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    Rapid oncology innovation raises management challenges for payers

    Operationalizing and implementing a value paradigm for cancer care remains a complex challenge, according to a speaker at the AMCP Managed Care & Specialty Pharmacy Annual Meeting, in Denver, during the March 30 session, “The Present and Future of Oncology Care Management.”

    Oncology costs are rising, increasing pressure on management programs, but the heterogeneity of malignancies (even within a given cancer type) make it a “tricky” management challenge, said Jeremy Schafer, PharmD, MBA, senior vice president and director of specialty solutions at Precision for Value.

    “There was a time when you just didn’t touch oncology as a payer,” he said. “A lot of life-and-death disease do not involve emotions as much as oncology. There is a high risk of pushback from patients and providers, and media exposure.”

    Oncology has long been “medical-benefit heavy,” which can be more difficult to manage effectively than pharmacy benefits. But even pharmacy management is more complex for oncology than other diseases.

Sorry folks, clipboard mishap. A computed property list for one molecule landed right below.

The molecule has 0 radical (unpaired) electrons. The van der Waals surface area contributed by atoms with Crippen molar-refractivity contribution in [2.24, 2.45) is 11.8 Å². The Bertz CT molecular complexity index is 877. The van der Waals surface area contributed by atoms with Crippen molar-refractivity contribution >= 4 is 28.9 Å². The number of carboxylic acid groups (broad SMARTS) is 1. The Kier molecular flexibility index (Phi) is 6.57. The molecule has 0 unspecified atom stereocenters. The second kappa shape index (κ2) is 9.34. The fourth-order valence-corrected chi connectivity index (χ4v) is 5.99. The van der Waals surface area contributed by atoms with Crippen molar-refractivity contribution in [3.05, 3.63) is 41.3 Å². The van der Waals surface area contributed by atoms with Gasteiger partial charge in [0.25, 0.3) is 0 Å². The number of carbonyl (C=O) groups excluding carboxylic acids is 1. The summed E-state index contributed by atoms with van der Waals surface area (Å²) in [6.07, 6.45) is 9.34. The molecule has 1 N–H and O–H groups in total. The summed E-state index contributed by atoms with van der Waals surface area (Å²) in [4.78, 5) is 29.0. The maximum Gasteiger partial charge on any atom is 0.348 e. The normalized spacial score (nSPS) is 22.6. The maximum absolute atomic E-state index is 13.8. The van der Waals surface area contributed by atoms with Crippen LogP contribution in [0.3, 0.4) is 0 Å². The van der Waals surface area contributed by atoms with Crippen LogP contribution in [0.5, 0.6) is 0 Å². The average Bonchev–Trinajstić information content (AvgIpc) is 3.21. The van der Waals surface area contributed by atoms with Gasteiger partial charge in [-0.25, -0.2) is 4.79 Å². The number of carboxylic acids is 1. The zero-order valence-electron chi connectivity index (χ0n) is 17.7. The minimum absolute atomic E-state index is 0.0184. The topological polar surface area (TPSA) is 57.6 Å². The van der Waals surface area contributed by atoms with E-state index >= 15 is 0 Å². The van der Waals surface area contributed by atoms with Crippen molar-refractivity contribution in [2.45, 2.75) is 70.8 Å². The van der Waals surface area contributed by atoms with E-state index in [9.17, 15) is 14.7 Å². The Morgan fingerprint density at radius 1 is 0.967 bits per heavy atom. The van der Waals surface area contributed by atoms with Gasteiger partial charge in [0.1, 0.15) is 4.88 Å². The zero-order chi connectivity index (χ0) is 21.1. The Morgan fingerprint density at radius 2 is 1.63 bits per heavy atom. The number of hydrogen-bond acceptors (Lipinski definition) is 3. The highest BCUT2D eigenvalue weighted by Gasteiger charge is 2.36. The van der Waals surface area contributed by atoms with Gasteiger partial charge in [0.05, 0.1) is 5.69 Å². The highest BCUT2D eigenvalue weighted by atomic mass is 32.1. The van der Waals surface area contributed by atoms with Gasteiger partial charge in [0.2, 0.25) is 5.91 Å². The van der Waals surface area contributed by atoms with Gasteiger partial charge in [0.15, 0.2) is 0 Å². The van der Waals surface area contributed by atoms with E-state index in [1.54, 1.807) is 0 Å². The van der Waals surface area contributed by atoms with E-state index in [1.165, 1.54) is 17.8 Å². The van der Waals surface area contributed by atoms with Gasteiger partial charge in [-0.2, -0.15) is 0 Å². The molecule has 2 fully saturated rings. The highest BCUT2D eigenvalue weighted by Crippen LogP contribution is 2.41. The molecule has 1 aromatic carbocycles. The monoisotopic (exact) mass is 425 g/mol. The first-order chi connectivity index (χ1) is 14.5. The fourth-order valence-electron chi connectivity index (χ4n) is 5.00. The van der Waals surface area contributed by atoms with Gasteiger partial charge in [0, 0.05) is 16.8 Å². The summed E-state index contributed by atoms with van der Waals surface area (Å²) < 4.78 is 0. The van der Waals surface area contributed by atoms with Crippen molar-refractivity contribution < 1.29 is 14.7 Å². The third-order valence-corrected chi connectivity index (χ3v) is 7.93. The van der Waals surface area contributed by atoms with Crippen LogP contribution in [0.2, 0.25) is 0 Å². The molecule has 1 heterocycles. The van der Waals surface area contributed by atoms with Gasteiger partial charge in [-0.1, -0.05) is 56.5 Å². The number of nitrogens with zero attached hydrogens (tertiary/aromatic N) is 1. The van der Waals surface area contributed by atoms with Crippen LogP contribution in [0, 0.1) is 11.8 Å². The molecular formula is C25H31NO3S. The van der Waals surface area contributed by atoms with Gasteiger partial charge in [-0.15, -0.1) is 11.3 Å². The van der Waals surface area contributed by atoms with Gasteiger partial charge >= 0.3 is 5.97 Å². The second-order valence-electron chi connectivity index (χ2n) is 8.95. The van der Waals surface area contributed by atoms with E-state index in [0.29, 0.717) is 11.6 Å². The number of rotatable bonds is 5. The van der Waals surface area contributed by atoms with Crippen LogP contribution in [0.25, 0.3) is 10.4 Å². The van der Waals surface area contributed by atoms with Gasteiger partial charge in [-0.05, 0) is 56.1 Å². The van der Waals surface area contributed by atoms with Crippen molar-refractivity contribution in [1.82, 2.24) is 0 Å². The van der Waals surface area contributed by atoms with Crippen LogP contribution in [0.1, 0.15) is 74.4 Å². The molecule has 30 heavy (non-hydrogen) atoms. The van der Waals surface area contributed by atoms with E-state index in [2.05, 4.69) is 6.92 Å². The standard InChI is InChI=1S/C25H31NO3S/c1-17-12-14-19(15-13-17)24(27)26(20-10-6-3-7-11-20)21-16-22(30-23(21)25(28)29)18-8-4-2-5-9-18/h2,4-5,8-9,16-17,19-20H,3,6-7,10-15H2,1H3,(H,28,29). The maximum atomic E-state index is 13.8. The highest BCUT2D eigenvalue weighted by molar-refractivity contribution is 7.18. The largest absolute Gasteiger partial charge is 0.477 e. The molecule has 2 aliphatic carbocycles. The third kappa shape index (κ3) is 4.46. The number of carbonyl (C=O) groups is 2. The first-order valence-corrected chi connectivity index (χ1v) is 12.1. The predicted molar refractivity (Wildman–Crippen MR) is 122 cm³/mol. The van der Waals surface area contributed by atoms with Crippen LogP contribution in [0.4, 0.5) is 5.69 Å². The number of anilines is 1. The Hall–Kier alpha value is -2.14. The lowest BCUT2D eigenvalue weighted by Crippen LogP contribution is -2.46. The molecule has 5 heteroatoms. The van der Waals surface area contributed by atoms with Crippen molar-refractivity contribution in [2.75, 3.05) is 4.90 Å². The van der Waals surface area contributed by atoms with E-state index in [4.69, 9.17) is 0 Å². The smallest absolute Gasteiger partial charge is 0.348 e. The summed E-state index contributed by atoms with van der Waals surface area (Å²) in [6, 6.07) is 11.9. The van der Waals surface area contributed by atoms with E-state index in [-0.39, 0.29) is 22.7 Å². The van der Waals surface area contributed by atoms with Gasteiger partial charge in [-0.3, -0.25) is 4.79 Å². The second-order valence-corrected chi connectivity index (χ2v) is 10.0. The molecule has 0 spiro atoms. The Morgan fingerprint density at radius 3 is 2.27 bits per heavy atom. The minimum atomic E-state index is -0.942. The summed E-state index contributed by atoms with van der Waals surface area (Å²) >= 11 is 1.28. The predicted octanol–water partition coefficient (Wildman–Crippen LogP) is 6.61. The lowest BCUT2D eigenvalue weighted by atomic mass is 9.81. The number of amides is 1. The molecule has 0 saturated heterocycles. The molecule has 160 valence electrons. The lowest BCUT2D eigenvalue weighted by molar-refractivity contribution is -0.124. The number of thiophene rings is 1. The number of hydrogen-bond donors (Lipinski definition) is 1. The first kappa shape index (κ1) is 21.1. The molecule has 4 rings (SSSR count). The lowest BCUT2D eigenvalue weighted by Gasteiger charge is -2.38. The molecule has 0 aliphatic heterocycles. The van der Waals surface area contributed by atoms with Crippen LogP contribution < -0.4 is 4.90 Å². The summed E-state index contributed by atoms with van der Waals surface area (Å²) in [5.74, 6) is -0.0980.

Under Medicare Part D regulation, oncology is a protected class and payers are required to accept clinical guidelines by professional bodies like the National Comprehensive Cancer Network (NCCN), Schafer said.

    “That further limited your ability to aggressive manage in oncology,” he said. “A lot of oncology products have minimal competition; a lot of products have carved out niches that are unique.”

    Now managers face a different challenge: the “dizzying” pace of innovation, Schafer said.

    Innovation complicates oncology management

    “There are 836 drugs and vaccines in the oncology pipeline—123 pipeline agents for lung cancer alone” he noted—80% of which are first-in-class agents. “A lot will fail, of course, but when you consider managing lung cancer in the future, that’s a pretty daunting prospect, especially when you consider how many of these agents are first-in-class.”

    There is also rapid change for existing classes of agents, like PD-1/PD-L1 immune checkpoint blockade cancer immunotherapies, he said. “We’ve had three approved agents since 2014, with indications covered by at least one of these agents for non-small-cell lung cancer, head and neck cancer, melanoma, bladder cancer, renal cell carcinoma, and Hodgkin’s lymphoma.”

    And additional indications—and combined-agent regimens—are in the PD-1/PD-L1 pipeline.

    “It’s hard to chart out long-term strategies—even in a year, when the treatment paradigms are constantly upset and are going to change,” Schafer said.

    Next: Further complicating matters

     

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